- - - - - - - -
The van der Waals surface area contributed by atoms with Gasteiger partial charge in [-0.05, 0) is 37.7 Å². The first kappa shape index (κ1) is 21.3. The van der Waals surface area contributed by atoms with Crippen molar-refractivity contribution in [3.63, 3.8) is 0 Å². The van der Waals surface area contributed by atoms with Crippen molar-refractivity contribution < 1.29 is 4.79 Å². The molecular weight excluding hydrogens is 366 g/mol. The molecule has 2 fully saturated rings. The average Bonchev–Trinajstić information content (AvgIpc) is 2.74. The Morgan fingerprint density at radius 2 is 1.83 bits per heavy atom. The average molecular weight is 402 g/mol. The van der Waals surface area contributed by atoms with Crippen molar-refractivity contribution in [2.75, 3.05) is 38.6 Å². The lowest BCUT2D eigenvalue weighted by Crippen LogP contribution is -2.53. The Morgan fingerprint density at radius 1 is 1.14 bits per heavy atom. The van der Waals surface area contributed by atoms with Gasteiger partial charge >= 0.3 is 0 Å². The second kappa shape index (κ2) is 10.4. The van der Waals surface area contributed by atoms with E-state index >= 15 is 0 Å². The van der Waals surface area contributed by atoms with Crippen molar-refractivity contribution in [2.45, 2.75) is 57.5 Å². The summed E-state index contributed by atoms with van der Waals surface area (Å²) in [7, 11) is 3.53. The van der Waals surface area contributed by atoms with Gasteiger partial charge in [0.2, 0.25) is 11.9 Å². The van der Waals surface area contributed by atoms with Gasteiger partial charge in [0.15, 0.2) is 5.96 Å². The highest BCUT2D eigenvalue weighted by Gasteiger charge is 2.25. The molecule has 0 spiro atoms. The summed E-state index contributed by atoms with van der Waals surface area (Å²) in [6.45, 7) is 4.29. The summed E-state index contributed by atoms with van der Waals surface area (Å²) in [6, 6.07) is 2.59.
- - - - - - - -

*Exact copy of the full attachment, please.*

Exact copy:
The van der Waals surface area contributed by atoms with Gasteiger partial charge in [-0.05, 0) is 37.7 Å². The first kappa shape index (κ1) is 21.3. The van der Waals surface area contributed by atoms with Crippen molar-refractivity contribution in [3.63, 3.8) is 0 Å². The van der Waals surface area contributed by atoms with Crippen molar-refractivity contribution < 1.29 is 4.79 Å². The molecular weight excluding hydrogens is 366 g/mol. The molecule has 2 fully saturated rings. The average Bonchev–Trinajstić information content (AvgIpc) is 2.74. The Morgan fingerprint density at radius 2 is 1.83 bits per heavy atom. The average molecular weight is 402 g/mol. The van der Waals surface area contributed by atoms with Crippen molar-refractivity contribution in [2.75, 3.05) is 38.6 Å². The lowest BCUT2D eigenvalue weighted by Crippen LogP contribution is -2.53. The Morgan fingerprint density at radius 1 is 1.14 bits per heavy atom. The van der Waals surface area contributed by atoms with Gasteiger partial charge >= 0.3 is 0 Å². The second kappa shape index (κ2) is 10.4. The van der Waals surface area contributed by atoms with E-state index >= 15 is 0 Å². The van der Waals surface area contributed by atoms with Crippen molar-refractivity contribution in [2.45, 2.75) is 57.5 Å². The summed E-state index contributed by atoms with van der Waals surface area (Å²) in [7, 11) is 3.53. The van der Waals surface area contributed by atoms with Gasteiger partial charge in [0.2, 0.25) is 11.9 Å². The van der Waals surface area contributed by atoms with Gasteiger partial charge in [0.15, 0.2) is 5.96 Å². The highest BCUT2D eigenvalue weighted by Gasteiger charge is 2.25. The molecule has 0 spiro atoms. The summed E-state index contributed by atoms with van der Waals surface area (Å²) in [6.45, 7) is 4.29. The summed E-state index contributed by atoms with van der Waals surface area (Å²) in [6, 6.07) is 2.59.